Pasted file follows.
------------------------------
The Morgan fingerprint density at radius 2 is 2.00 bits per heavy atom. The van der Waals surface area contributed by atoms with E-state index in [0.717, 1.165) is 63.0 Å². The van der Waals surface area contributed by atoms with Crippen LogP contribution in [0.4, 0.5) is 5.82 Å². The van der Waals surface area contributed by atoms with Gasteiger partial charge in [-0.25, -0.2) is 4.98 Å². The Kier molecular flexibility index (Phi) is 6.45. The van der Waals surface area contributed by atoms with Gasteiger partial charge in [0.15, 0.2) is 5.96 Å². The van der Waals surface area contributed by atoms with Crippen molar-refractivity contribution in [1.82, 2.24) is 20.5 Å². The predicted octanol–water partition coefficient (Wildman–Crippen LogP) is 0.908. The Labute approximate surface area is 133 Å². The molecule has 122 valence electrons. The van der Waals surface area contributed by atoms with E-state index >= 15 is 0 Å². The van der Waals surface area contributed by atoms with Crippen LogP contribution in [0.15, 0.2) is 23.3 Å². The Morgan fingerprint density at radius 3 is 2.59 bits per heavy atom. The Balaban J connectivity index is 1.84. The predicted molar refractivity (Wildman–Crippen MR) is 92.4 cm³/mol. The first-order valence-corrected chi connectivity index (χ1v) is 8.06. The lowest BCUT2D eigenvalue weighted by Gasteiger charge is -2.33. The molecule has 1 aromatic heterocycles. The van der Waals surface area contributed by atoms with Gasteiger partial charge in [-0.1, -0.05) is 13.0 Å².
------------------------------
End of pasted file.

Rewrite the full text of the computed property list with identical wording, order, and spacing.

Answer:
The Morgan fingerprint density at radius 2 is 2.00 bits per heavy atom. The van der Waals surface area contributed by atoms with E-state index in [0.717, 1.165) is 63.0 Å². The van der Waals surface area contributed by atoms with Crippen LogP contribution in [0.4, 0.5) is 5.82 Å². The van der Waals surface area contributed by atoms with Gasteiger partial charge in [-0.25, -0.2) is 4.98 Å². The Kier molecular flexibility index (Phi) is 6.45. The van der Waals surface area contributed by atoms with Gasteiger partial charge in [0.15, 0.2) is 5.96 Å². The van der Waals surface area contributed by atoms with Crippen molar-refractivity contribution in [1.82, 2.24) is 20.5 Å². The predicted octanol–water partition coefficient (Wildman–Crippen LogP) is 0.908. The Labute approximate surface area is 133 Å². The molecule has 122 valence electrons. The van der Waals surface area contributed by atoms with E-state index >= 15 is 0 Å². The van der Waals surface area contributed by atoms with Crippen LogP contribution in [0.15, 0.2) is 23.3 Å². The Morgan fingerprint density at radius 3 is 2.59 bits per heavy atom. The Balaban J connectivity index is 1.84. The predicted molar refractivity (Wildman–Crippen MR) is 92.4 cm³/mol. The first-order valence-corrected chi connectivity index (χ1v) is 8.06. The lowest BCUT2D eigenvalue weighted by Gasteiger charge is -2.33. The molecule has 1 aromatic heterocycles. The van der Waals surface area contributed by atoms with Gasteiger partial charge in [-0.1, -0.05) is 13.0 Å².